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Changing an Employee’s Duties? What You Need to Know

The Covid-19 crisis changed the job landscape for many businesses around the world. Mass layoffs, the rise in popularity of remote work and other factors have transformed the expectations that employers and their employees have for each other. Since the only way to navigate some of the challenges brought about by the pandemic is to change the scope of some positions, it’s important to understand what you need to know before enacting a change of responsibility in your employees’ job descriptions.

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Job description changes: employee rights

In 49 out of 50 states, employment is considered “at will,” and either the employer or employee has the right to terminate an employment agreement when it’s no longer benefiting them. In most cases, employers are within their legal rights to update their job descriptions as long as the employees can’t claim the changes are discriminatory or punitive. To avoid these claims, you need to communicate clearly with your employees when changing the scope of their work and make sure that you’re not violating any contractual agreements made in the past.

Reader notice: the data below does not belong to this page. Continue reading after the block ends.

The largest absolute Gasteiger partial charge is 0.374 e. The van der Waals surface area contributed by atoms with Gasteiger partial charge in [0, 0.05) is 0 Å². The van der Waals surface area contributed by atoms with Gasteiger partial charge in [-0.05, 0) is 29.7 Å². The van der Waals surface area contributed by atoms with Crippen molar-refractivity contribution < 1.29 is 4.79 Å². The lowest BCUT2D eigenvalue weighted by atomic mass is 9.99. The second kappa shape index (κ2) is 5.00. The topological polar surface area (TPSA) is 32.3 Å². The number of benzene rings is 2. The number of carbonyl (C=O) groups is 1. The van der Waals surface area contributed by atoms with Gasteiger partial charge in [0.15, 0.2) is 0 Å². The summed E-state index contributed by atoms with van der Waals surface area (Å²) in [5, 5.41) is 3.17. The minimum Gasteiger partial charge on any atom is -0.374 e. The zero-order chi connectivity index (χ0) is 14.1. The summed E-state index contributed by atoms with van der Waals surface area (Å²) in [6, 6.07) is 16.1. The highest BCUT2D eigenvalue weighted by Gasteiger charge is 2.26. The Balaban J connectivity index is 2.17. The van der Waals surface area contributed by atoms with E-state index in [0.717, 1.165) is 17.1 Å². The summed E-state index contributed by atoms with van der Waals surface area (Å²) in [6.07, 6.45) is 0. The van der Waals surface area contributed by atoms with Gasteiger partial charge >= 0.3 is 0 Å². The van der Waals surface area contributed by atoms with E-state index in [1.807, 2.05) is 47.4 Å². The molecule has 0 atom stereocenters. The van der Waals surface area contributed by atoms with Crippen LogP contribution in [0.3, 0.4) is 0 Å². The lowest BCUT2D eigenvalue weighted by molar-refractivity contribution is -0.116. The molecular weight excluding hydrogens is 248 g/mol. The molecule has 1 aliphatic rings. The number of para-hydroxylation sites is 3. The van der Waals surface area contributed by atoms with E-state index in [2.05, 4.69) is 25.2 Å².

Examples of changing a job description that may be illegal include the following scenarios:


Changes to job descriptions can’t target any individuals or groups based on their gender, religion, race, sexuality or disability. If a business only selects a single individual or group of minorities at the workplace to receive new job responsibilities, then that can be construed as discriminatory in the eyes of a court. The best way to get around this is to have a conversation with the employee whose job you wish to alter and come to a mutual agreement on the new scope of work.

Punitive changes

If an employee has recently reported concerns to management, and their job duties are changed soon after, this can be considered a form of workplace harassment. These cases include whistleblowers being demoted or workers having their hours or duties increased to the point of discomfort after reporting an incident.

Denying paid leave

If an employee’s job duties or title changes, you must still grant them their paid leave. If the updated job description denies them the paid leave they acquired, or if they’re demoted while taking their leave, they can claim that the changes were punitive. When changing a job description, you may not touch federal paid leave that’s guaranteed to families.

Constructive dismissal